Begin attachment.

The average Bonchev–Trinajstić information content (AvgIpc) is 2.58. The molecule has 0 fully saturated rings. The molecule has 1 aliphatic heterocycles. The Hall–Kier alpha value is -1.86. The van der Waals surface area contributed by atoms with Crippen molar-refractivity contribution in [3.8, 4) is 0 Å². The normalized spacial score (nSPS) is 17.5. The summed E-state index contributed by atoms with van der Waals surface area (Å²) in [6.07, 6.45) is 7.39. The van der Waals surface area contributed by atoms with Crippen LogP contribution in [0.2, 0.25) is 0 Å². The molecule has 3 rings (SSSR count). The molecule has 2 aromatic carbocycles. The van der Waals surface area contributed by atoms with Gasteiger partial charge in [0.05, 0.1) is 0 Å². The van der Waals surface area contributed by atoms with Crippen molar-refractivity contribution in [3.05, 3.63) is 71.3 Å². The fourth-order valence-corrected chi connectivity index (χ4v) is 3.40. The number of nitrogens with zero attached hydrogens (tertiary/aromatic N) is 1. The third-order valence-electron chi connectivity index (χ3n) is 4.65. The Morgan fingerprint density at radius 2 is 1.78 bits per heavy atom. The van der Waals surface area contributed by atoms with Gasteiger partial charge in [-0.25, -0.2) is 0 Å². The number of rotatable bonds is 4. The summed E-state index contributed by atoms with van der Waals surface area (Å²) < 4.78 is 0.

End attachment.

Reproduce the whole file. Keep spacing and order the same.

The average Bonchev–Trinajstić information content (AvgIpc) is 2.58. The molecule has 0 fully saturated rings. The molecule has 1 aliphatic heterocycles. The Hall–Kier alpha value is -1.86. The van der Waals surface area contributed by atoms with Crippen molar-refractivity contribution in [3.8, 4) is 0 Å². The normalized spacial score (nSPS) is 17.5. The summed E-state index contributed by atoms with van der Waals surface area (Å²) in [6.07, 6.45) is 7.39. The van der Waals surface area contributed by atoms with Crippen LogP contribution in [0.2, 0.25) is 0 Å². The molecule has 3 rings (SSSR count). The molecule has 2 aromatic carbocycles. The van der Waals surface area contributed by atoms with Gasteiger partial charge in [0.05, 0.1) is 0 Å². The van der Waals surface area contributed by atoms with Crippen molar-refractivity contribution in [3.05, 3.63) is 71.3 Å². The fourth-order valence-corrected chi connectivity index (χ4v) is 3.40. The number of nitrogens with zero attached hydrogens (tertiary/aromatic N) is 1. The third-order valence-electron chi connectivity index (χ3n) is 4.65. The Morgan fingerprint density at radius 2 is 1.78 bits per heavy atom. The van der Waals surface area contributed by atoms with Gasteiger partial charge in [-0.25, -0.2) is 0 Å². The number of rotatable bonds is 4. The summed E-state index contributed by atoms with van der Waals surface area (Å²) < 4.78 is 0.